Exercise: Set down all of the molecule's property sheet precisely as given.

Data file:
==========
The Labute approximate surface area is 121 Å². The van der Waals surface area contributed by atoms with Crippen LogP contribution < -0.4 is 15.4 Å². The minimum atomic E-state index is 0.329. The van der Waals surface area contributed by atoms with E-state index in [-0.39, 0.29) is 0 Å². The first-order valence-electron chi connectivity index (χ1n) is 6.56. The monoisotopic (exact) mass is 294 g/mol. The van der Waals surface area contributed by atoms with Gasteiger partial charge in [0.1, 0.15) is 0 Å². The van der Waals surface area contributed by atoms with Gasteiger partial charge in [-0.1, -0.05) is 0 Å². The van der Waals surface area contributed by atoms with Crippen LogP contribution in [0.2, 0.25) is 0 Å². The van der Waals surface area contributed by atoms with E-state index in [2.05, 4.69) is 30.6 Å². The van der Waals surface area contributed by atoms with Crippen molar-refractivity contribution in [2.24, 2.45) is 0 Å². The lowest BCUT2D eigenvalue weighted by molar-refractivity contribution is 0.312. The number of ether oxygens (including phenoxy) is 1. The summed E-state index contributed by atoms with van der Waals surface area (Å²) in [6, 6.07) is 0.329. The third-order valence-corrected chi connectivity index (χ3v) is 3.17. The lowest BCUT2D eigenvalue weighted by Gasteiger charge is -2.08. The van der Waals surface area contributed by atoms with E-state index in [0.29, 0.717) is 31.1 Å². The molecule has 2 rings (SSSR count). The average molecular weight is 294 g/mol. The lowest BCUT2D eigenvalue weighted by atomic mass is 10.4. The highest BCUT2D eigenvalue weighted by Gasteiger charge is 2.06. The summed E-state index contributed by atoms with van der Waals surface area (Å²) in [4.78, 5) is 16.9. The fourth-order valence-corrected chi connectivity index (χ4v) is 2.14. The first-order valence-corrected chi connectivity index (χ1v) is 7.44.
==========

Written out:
The Labute approximate surface area is 121 Å². The van der Waals surface area contributed by atoms with Crippen LogP contribution < -0.4 is 15.4 Å². The minimum atomic E-state index is 0.329. The van der Waals surface area contributed by atoms with E-state index in [-0.39, 0.29) is 0 Å². The first-order valence-electron chi connectivity index (χ1n) is 6.56. The monoisotopic (exact) mass is 294 g/mol. The van der Waals surface area contributed by atoms with Gasteiger partial charge in [0.1, 0.15) is 0 Å². The van der Waals surface area contributed by atoms with Gasteiger partial charge in [-0.1, -0.05) is 0 Å². The van der Waals surface area contributed by atoms with Crippen LogP contribution in [0.2, 0.25) is 0 Å². The van der Waals surface area contributed by atoms with E-state index in [2.05, 4.69) is 30.6 Å². The van der Waals surface area contributed by atoms with Crippen molar-refractivity contribution in [2.24, 2.45) is 0 Å². The lowest BCUT2D eigenvalue weighted by molar-refractivity contribution is 0.312. The number of ether oxygens (including phenoxy) is 1. The summed E-state index contributed by atoms with van der Waals surface area (Å²) in [6, 6.07) is 0.329. The third-order valence-corrected chi connectivity index (χ3v) is 3.17. The lowest BCUT2D eigenvalue weighted by Gasteiger charge is -2.08. The van der Waals surface area contributed by atoms with E-state index in [0.29, 0.717) is 31.1 Å². The molecule has 2 rings (SSSR count). The average molecular weight is 294 g/mol. The lowest BCUT2D eigenvalue weighted by atomic mass is 10.4. The highest BCUT2D eigenvalue weighted by Gasteiger charge is 2.06. The summed E-state index contributed by atoms with van der Waals surface area (Å²) in [4.78, 5) is 16.9. The fourth-order valence-corrected chi connectivity index (χ4v) is 2.14. The first-order valence-corrected chi connectivity index (χ1v) is 7.44.